By Eric E. Parris | Garrison Public Affairs Office
FORT CARSON, Colo. — Despite the effects of the coronavirus on the military community over the last five months, there has been one constant for many Soldiers – those who are scheduled to leave the Army because their term of service was up or planned retirement, did.
To assist those Soldiers who will leave the military is another constant — the Fort Carson Soldier For Life-Transition Assistance Program (SFL-TAP).
Soldiers with 18 months prior to transition out of the Army or 24 months before retirement, are required to complete the SFL-TAP requirements.
During the last several months SFL-TAP classes and some programs have been conducted virtually and through phone conversations. But recently some changes were made.
“We were given approval by the commanding general to allow some programs to restart in person classroom instruction affective July 6,” said Sherry Jenkins, the transition services manager for SFL-TAP.
That information was passed onto the Career Skills Program (CSP) providers, and some were able to resume classes such as the Home Builders Institute (HBI), Jenkins said. Others were not able to resume because of the negative impacts COVID-19 has had on their businesses.
During the SFL-TAP process, CSP providers brief Soldiers on their programs.
One of those providers, HBI, was able to hit the ground running. This program provides training in skills that will allow the graduates to find meaningful careers in the construction industry.
Students receive classroom instruction but spend most of their time with hands-on training.
“We do electrical and carpentry,” said Greg Reeves, the regional career development coordinator, who described what’s taught in the HBI 12-week course. After successfully completing the course, the graduates will have a pre-apprentice in both skillsets.
There are nine students in the carpentry section and five in the electrical part.
About seven CSP programs have resumed in-person training and up to four are providing virtual training, Jenkins said.
“We told our partners we have to be flexible and adjust based on guidance provided to us as a result to changes in COVID-19,” Jenkins said. “Our program partners have continued their commitment to our transitioning service members.”
The goal is to have all of the 18 CSP partners back up and running later this year, Jenkins said.
Currently, the SFL-TAP office is operational Monday-Friday 7:30 a.m. to 4 p.m. and can be reached at 719-526-1001/1002. Soldiers can connect with their assigned career counselors either by email or over the phone.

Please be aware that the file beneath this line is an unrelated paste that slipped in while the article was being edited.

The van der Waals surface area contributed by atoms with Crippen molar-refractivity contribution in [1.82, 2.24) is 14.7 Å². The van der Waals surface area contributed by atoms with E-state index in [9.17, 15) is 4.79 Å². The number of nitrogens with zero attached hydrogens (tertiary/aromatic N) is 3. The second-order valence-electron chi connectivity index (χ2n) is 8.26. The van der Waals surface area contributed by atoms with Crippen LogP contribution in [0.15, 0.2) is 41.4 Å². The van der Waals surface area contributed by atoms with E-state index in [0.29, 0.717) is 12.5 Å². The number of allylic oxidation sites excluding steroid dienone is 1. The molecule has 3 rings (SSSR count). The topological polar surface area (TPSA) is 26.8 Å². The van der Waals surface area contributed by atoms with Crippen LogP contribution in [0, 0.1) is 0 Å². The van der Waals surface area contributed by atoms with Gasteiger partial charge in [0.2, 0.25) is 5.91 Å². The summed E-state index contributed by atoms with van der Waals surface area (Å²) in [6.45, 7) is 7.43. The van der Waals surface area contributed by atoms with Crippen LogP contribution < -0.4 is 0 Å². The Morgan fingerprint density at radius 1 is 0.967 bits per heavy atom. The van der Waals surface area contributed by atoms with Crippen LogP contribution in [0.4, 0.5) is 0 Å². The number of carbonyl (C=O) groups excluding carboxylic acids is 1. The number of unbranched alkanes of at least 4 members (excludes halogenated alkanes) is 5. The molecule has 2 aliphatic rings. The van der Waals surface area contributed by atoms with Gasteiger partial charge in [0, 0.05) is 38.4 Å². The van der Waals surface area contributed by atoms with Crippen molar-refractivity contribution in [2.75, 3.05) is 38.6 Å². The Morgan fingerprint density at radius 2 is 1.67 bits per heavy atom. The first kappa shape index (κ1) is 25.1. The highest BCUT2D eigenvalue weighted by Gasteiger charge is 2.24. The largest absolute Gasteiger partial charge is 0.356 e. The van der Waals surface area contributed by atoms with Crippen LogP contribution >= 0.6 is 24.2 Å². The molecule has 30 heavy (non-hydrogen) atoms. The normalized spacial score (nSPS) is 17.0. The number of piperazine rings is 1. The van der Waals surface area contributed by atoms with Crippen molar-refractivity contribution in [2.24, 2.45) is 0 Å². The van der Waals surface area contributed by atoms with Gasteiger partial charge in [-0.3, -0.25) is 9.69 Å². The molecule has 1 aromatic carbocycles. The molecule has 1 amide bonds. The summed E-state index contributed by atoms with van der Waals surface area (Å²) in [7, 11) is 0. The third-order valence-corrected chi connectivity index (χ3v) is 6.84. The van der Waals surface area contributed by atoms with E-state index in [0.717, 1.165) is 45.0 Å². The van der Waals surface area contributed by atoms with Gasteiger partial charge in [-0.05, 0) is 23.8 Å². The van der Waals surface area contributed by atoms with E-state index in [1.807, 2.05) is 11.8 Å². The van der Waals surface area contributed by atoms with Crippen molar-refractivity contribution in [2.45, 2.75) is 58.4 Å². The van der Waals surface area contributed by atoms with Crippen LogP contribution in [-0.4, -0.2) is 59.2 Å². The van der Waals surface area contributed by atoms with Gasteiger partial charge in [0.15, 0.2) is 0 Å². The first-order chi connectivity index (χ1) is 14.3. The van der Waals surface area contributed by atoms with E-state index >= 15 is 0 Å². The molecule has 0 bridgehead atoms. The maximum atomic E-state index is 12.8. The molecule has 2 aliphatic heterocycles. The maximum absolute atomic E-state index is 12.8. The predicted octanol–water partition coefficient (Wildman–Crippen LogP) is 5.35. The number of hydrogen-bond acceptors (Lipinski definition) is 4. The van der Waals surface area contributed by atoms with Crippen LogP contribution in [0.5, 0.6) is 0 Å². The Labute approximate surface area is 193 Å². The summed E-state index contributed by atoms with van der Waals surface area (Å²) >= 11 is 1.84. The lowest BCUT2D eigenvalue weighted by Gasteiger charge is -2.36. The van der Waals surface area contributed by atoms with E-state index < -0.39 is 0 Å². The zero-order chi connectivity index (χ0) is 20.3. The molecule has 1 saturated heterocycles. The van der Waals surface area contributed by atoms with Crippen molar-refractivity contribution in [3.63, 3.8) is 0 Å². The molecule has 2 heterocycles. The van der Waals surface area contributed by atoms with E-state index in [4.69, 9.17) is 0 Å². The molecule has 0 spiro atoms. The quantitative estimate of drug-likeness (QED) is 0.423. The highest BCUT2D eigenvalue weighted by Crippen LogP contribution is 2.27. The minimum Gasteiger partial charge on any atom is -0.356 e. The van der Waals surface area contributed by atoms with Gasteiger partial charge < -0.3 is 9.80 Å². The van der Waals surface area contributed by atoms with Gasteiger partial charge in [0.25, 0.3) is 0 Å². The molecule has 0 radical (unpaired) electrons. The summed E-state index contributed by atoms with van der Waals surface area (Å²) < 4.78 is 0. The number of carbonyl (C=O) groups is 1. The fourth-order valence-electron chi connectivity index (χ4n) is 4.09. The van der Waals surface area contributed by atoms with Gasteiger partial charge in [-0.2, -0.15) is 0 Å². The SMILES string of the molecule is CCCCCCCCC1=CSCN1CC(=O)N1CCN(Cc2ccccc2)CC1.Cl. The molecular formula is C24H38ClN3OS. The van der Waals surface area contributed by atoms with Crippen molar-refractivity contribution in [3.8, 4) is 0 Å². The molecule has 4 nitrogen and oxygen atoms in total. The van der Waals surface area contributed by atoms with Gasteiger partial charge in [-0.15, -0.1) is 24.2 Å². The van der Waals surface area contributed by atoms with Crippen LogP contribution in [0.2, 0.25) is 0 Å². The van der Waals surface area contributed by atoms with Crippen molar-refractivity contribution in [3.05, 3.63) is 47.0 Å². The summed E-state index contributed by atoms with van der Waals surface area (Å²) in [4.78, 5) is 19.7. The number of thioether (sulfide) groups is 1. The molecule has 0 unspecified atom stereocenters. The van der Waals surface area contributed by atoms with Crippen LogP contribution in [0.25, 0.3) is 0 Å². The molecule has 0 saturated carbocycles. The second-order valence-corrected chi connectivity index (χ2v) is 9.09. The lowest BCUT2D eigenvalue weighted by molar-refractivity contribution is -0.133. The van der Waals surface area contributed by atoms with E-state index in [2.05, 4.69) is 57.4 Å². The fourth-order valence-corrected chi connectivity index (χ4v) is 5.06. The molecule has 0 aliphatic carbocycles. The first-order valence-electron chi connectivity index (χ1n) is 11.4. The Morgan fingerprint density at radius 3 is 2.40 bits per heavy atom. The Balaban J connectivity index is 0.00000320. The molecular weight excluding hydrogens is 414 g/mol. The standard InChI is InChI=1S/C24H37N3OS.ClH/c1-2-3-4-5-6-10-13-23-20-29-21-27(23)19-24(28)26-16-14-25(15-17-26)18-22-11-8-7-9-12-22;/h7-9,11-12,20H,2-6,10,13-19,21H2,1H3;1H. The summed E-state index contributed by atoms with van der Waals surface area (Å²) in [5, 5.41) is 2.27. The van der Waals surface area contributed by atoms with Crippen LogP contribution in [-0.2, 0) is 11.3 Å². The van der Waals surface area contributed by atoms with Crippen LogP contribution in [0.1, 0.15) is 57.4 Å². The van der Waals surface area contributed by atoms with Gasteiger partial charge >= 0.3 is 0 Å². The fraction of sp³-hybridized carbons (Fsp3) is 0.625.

Initial counselings and pre-separation briefings are scheduled and done over the phone, Jenkins said. Classes can be completed through the Army Virtual Center or online through Joint Knowledge Online.
Some in-person classes began July 6 with a limited capacity of 20 students per class. This is up to 15 classes a week. Soldiers and instructors are required to social distance and wear masks. The in-person classes being offered are My Transition, MOS crosswalk, financial planning for transition and Department of Labor employment fundamentals.
There are many virtual events such as the Hiring Our Heroes career summits that continue across the country to help transitioning service members connect to employment opportunities.
Even though there continue to be challenges, Jenkins said Soldiers are given the same opportunities whether that’s over the phone, via email or in person.
“The new operating environment has been challenging for everyone,” Jenkins said.
Overcoming those challenges is an ongoing process.
“We’ve done a good job at transitioning to virtual events and partnering with the community to offer supplemental classes and hiring events,” Jenkins said. “The opportunities are still there — employers are still hiring.”HBI’s training program is providing employment opportunities for Soldiers.
“We train them how to become carpenters and electricians, so they can make a good living,” Reeves said.
The SFL-TAP staff is committed to assisting Soldiers during their transition periods and providing the required services they need.
“We are still committed to providing them with the very best service possible given the limitations,” Jenkins said.